Global disparities in river conservation: ‘First
World’ values and Third World’ realities
M.J. Wishart, B.R. Davies, P.J. Boon and C.M. Pringle
The divide between the North and the South, encompassing the developed countries of the First World and those developing or non-developing countries of the Third World, now extends well beyond the socio-economic and political grounds within which it was first conceived. Given that there is often an inextricable link between economic and environmental concerns, and with an increasing global awareness as to the state of the natural environment, the divide between the North and South provides an interesting template upon which to examine the issues and challenges facing the conservation of lotic environments.
In modern terms, conservation has become a rather nebulous and vague concept, reflecting as much about the cultural beliefs of the individual, or the society, as it does the state of the natural environment. Definitions such as those proposed by the World Conservation Union are centred around concepts of utilization of natural resources within a sustainable framework to ensure the prevention of species extinction and the maintenance of ecosystem viability (International
Union for Conservation of Nature and Natural Resources, United Nations Environment Programme, and World Wide Fund for Nature – IUCN/UNEP/ WWF, 1991). Irrespective of definition, however, it could be argued that, until recently, the dominant conservation paradigm has been one of preservation, advocating the maintenance of ecosystems in isolation from human populations. With the global population at 5.84 billion in mid-1997, and predicted to increase to 8.04 billion by 2025 (United Nations, 1997), such exclusionary philosophies are becoming increasingly difficult to justify when pitched against the immediate needs of human populations. This is particularly true in the Third World, where the majority of the world’s people without access to waterborne sanitation (>2.5 billion) or safe potable water (1.2 billion in 1990) reside, and where more than 10 million people die annually because of poor sanitation.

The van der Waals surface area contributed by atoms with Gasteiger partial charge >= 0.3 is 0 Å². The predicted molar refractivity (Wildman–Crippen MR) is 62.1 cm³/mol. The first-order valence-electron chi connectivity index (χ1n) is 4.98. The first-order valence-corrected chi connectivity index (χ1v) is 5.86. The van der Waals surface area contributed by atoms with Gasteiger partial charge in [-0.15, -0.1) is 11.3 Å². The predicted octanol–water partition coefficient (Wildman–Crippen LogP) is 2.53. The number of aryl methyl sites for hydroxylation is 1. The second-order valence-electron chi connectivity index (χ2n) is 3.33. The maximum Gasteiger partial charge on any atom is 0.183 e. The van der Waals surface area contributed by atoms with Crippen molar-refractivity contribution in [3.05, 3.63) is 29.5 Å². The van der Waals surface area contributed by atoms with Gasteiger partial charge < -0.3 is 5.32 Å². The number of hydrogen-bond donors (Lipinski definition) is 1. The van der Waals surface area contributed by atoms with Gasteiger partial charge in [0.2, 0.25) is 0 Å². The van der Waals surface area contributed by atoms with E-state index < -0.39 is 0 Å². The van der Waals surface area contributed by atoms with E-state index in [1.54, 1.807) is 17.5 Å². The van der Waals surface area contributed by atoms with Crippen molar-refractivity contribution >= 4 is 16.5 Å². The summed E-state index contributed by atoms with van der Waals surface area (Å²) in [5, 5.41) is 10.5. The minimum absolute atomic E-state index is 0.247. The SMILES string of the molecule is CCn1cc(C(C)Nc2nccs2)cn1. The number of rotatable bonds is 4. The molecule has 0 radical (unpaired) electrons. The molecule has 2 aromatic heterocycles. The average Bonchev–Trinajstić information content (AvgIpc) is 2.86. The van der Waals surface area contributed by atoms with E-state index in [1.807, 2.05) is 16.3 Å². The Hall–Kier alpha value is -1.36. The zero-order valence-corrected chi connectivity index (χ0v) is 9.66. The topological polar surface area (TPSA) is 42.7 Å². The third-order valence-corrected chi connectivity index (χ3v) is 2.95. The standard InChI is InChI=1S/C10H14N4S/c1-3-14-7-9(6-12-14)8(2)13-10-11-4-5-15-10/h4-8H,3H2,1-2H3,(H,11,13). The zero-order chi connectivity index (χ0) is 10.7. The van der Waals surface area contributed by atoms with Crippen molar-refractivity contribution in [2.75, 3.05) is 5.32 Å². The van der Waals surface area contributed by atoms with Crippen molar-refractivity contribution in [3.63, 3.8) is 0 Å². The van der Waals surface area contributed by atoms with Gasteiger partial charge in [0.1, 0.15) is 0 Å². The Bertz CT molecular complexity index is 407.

Conservation efforts have been directed historically toward terrestrial and, more recently, marine environments, despite the fact that inland aquatic ecosystems represent one of the most diverse and as yet largely undescribed group of environments. The neglect of lotic ecosystems ignores the fact that these